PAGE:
When I first read about this approach I was taken by the similarities between what the Belgian F.A. have done to improve their national team and the plans that schools like ours are currently implementing to improve student learning. For example, in preparation for the new assessment model at KS3 a number of our departments have stripped back their curricula in the belief that less is more. P.E. is reducing the number of sports they teach because they do not think students get to experience or enjoy anything in any real depth, whilst English intend to teach only the essay and composition, eschewing other forms to master the main facets of literary expression.

‘The duel’

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As well as formation, there is a significant focus in Belgian youth football on developing a certain playing style. Unlike our poor, insipid F.A., the Belgian federation wants its footballers to have an identity. Central to cultivating this is the idea of ‘the duel’ – they want a new breed of footballers with excellent dribbling skills and the confidence to beat opponents in one on one situations. This is no pipedream: every aspect of coaching from individual work on the training ground to in game play is geared to instilling this level of technical prowess. Before youngsters learn anything about tactics or formations they spend two years getting comfortable with the ball, and they are always playing matches (in small teams so everyone has lots of contact with the ball). Tackling is frowned upon and there is no place in the national set up for this kind of thing.

To my mind, this is deliberate practice writ large across a nation of young aspiring footballers. By settling on what it is they want to achieve, the Belgium F.A. are able to direct their resources into breaking down the overall goal into manageable chunks that are practiced diligently with each different team (or department). I am currently in the midst of designing an INSET programme for teaching staff at our school on literacy. Because literacy, particularly writing, is the most important aspect of students’ learning that we need to develop, we are putting in place what is necessary to ensure that we are all confident users of language in the classroom. I will blog about these plans later, but suffice to say that, as with the Belgian notion of the duel and the 4-3-3 formation, we are looking to define an approach to teaching writing that is consistently applied and practised across the school so that students experience the same methodology and metalanguage.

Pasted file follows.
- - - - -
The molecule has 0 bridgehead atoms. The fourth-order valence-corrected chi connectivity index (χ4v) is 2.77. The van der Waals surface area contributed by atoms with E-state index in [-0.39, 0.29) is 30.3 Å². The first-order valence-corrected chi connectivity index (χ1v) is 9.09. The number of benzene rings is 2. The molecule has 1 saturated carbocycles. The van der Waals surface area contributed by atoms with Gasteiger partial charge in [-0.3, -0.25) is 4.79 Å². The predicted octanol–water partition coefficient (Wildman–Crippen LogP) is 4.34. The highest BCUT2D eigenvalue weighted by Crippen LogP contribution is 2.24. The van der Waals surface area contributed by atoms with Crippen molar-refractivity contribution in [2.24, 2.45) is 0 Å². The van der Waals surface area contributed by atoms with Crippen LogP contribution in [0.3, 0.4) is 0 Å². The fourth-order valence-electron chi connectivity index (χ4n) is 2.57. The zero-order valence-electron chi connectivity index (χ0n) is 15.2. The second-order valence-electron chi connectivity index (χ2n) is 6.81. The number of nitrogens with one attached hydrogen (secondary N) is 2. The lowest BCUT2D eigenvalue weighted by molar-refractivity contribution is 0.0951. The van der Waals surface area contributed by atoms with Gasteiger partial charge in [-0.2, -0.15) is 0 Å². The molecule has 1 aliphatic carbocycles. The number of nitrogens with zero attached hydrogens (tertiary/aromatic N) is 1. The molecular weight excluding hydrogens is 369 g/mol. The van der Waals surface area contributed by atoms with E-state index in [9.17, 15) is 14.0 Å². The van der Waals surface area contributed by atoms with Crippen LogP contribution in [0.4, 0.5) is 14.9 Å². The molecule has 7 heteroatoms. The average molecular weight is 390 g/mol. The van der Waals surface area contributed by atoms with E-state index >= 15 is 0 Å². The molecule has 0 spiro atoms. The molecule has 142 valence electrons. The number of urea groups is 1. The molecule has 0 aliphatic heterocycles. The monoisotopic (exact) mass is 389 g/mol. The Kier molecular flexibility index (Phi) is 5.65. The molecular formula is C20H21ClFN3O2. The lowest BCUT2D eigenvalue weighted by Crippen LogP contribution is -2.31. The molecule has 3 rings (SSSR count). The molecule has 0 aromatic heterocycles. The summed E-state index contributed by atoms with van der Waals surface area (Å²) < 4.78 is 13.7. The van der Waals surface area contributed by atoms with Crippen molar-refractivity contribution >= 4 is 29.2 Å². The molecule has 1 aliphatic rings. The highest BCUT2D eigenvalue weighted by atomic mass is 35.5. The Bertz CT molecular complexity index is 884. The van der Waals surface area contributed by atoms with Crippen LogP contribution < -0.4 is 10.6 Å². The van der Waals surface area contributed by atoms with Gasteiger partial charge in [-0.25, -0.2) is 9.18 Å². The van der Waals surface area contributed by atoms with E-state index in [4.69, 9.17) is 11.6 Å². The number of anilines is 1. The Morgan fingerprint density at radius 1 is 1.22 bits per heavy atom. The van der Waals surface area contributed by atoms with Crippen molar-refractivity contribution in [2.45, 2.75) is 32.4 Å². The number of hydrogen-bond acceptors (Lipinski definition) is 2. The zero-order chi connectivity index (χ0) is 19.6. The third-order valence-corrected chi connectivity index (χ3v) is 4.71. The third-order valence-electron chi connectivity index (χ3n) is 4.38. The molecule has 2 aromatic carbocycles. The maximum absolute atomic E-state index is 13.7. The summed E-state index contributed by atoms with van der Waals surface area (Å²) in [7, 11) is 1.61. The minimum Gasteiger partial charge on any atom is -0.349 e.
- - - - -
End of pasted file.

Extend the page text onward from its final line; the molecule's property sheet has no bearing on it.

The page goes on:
Growth Mindset

Reading the Belgian vision it becomes clear how embedded Growth Mindset is throughout the organisation and national set up. In an interview for the Guardian newspaper Sablon explains how he asked the president of one club he was about to make a presentation to if they could remove the younger players’ rankings from the wall before he started. He explains how rankings are wrong and that ‘the development of your players is the first objective.’ The detailed plans make continual reference to learning being a ‘continuous process’ and the teaching of mental processes, such as motivation, self-control and discipline, are explicit.

Another aspect of Growth Mindset is the notion of failure. Despite recent refutation of the efficacy of Dweck’s findings, I remain convinced that failing and learning from it is an important aspect of becoming a successful learner. For the Belgium national team to get to a world ranking of 5 they have clearly had to endure and learn from their own fair share of disappointment. They failed to get out of the group stages of Euro 2000, an event for which they were co-hosts, and as Sablon explains they had to stick to the blueprint despite losing matches. He was told by one official, ‘you pay more attention to the playing system than to be qualified.’ But in both instances, failure seems to have helped contribute towards later success. The money from being co-hosts, for instance, enabled sizeable investment in youth infrastructure, and persevering with 4-3-3, despite losing some matches, eventually led to greater levels of mastery and in turn more wins.

Research based

I could go on. I have not yet touched upon the value the Belgium F.A. place on developing high-quality coaches, or the emphasis that they place on scientific research to underpin their ideas. I will leave you with the quotation below taken from one of the slides on the youth presentation of 2012. I have tried to source it, but have without success. Whilst I don’t know where it comes from, I do think it speaks volumes of an organisation that has thought long and hard about the best way to bring about continual improvement, one that understands the environment required to bring about success and that has the courage and strength of character to see it through. I think that in this mentality there are a lot of lessons for school leaders and educators in general.

“An acquired skill in the application of certain activities (training session) can only be transferred into a new condition (the match) when there exists a maximum of resemblances between the two situations.”

Published by Phil Stock

Deputy Headteacher, Teaching, learning and assessment. Interested in education, spending time with my family and running - all views are my own. @joeybagstock

2 thoughts on “School Improvement – lessons from the Royal Belgian Football Association

  1. Great post. I’m an Irish NQT finding my way in the UK . I really recognise the analogy, having thought about the same ideas regarding player development and FC Barcelona.